PINELLAS COUNTY, Fla. — Florida is one of the most dangerous places in the nation for pedestrians. Two companion bills in the House and Senate are making their way through the statehouse to keep you safe when you cross the street. Yet, some local transportation leaders worry the bills could have unintended consequences and could actually put all of us in more danger.
Leighann Carbery of Safety Harbor is thankful for the yellow flashing crosswalks in her neighborhood. Her kids are so used to using them that they argue over who gets to push the button.
“It’s kinda like I get to push it on the way there, and I get to push it on the way back. We use them all the time,” she said with a chuckle.
She says, for the most part, drivers see them and stop.
“I don’t know if that’s a problem in other places, but here in this area, they stop every time,” she elaborated moments after crossing South Bayshore Boulevard.
The rectangular flashing beacons, which flash yellow once you activate them, have become a popular option for crosswalks between traffic signals. There are 1,800 across Florida and 350 in Pinellas County alone.
Now, two Florida lawmakers are on a mission to change the blinking yellow lights to red lights after a 12-year-old girl was hit and killed in a similar crosswalk in Brevard County. The bills, House Bill (HB) 1113 and Senate Bill (SB) 1412, say if the lights can’t be changed to red, then the yellow lights need to be removed, which would leave crosswalks without any blinking lights.
Whit Blanton of Forward Pinellas says that’s worrisome.
“It is disappointing that we were just named as one of the most dangerous states in the country for pedestrian fatalities, and that’s not getting any better if you remove these devices,” he explained.
Just how effective are they?
The Federal Highway Administration recently studied the flashing beacons and found at the intersections where they were installed, pedestrian crashes went down 47%.
A 2010 FHWA study in St. Petersburg and two other pilot cities found that at intersections where RRFBs were constructed, driver compliance rose from zero percent before installation to between 72% and 96% afterward.
Representative Randy Fine, who is sponsoring the house bill, tells ABC Action News he believes the yellow flashing lights are confusing and drivers don’t know that they have to stop, adding that it gives pedestrians a false sense of safety.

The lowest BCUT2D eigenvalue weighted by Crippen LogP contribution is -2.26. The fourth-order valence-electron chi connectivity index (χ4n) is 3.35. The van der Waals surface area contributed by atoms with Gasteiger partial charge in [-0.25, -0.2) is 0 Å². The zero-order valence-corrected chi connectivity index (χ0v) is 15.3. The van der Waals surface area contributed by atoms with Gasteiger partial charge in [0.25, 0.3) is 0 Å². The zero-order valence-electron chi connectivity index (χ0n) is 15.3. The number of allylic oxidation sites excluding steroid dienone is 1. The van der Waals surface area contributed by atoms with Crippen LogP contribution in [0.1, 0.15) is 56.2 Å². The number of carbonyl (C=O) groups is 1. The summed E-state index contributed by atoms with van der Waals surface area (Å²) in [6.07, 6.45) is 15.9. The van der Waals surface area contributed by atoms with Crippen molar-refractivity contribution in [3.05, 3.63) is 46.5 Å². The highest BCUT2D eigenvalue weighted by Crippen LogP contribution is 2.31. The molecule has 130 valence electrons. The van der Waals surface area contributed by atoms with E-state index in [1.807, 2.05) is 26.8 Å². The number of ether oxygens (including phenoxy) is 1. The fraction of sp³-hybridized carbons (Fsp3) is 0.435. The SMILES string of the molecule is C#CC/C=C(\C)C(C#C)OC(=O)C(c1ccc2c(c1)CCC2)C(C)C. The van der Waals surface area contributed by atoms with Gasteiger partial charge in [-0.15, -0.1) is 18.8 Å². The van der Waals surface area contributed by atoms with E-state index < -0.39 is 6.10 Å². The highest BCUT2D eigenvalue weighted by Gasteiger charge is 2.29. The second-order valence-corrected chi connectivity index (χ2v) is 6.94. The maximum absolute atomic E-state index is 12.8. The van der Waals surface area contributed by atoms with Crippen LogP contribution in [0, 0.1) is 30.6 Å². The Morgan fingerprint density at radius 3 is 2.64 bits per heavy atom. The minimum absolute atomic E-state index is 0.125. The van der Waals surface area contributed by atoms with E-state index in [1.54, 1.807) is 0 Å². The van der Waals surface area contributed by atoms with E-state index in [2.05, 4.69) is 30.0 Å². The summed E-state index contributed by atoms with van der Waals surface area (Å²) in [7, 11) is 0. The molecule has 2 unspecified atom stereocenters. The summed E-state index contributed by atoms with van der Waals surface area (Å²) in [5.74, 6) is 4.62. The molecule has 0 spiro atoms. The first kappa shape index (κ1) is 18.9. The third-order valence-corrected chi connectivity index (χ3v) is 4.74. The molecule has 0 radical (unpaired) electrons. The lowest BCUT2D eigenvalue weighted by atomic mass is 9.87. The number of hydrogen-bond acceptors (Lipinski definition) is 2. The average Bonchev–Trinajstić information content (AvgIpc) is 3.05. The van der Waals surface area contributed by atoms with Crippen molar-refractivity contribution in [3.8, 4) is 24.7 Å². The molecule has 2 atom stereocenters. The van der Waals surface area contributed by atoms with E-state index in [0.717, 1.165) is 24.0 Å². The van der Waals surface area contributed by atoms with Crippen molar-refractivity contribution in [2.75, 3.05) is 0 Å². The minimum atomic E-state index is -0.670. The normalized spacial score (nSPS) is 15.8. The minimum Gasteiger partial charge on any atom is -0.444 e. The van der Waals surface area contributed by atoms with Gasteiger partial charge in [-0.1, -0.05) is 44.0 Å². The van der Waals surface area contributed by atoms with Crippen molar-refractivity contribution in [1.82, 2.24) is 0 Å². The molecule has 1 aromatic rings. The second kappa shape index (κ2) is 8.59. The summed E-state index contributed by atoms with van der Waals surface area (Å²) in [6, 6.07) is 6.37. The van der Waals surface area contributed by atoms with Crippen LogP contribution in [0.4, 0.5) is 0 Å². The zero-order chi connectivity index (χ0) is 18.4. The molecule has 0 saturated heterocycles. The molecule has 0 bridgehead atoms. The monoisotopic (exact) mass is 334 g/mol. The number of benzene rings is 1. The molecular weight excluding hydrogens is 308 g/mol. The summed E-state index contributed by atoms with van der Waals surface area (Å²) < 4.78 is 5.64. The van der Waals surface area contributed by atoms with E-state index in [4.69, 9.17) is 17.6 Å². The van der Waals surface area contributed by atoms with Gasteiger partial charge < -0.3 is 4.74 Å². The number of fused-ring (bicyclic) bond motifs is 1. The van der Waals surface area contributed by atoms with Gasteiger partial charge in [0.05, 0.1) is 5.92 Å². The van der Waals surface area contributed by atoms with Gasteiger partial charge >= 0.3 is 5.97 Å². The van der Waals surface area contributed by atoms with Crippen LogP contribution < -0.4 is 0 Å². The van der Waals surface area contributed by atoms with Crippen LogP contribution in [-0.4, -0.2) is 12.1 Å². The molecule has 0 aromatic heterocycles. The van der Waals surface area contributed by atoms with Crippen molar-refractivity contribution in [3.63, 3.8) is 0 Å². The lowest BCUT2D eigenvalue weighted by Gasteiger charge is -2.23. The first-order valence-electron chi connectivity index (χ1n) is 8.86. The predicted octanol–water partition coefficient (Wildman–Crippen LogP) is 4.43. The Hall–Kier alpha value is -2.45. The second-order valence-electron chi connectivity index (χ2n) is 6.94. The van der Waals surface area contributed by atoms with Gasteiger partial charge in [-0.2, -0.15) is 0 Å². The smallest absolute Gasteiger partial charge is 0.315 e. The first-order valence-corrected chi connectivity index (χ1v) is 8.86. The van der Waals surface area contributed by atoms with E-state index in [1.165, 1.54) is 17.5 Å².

“For 100 years, we’ve taught drivers that red means stop and yellow doesn’t. Yet, in this one type of flashing light that led to the death of Sophia Nelson and others around Florida, people have been run over because they went into an intersection thinking they were safe, and cars just mowed them down because they weren’t told to stop,” he explained.
That’s what happened in the case involving 12-year-old Nelson. Investigators say an 83-year-old driver fatally struck her as she tried to cross State Road A1A in Satellite Beach. Although the closer lanes of traffic stopped, the outside driver did not. That driver, Jo Anne Stanker, told police she did not see the girl.
“What pedestrians don’t understand is that they’re taking their lives into their hands when they go into the intersection, and there’s a false sense of safety that cars are being told to stop. If we want people to stop, the flashing light should flash red and not yellow. It’s a very simple bill,” Fine added.
Blanton added that the yellow flashing beacons are not perfect, and pedestrians still need to be cautious, but that they protect walkers and bikers more often than not.
“Not everybody stops. I’ve had to yell at a couple of people who didn’t stop, but as a pedestrian or bicyclist, you know not to just ride out into the street,” he explained.
Forward Pinellas opposes the bills, arguing they would undo nearly two decades of progress toward improving pedestrian safety.
The bill could greatly impact all of us, with dozens of the flashing yellow beacons planned for installation soon across Tampa Bay.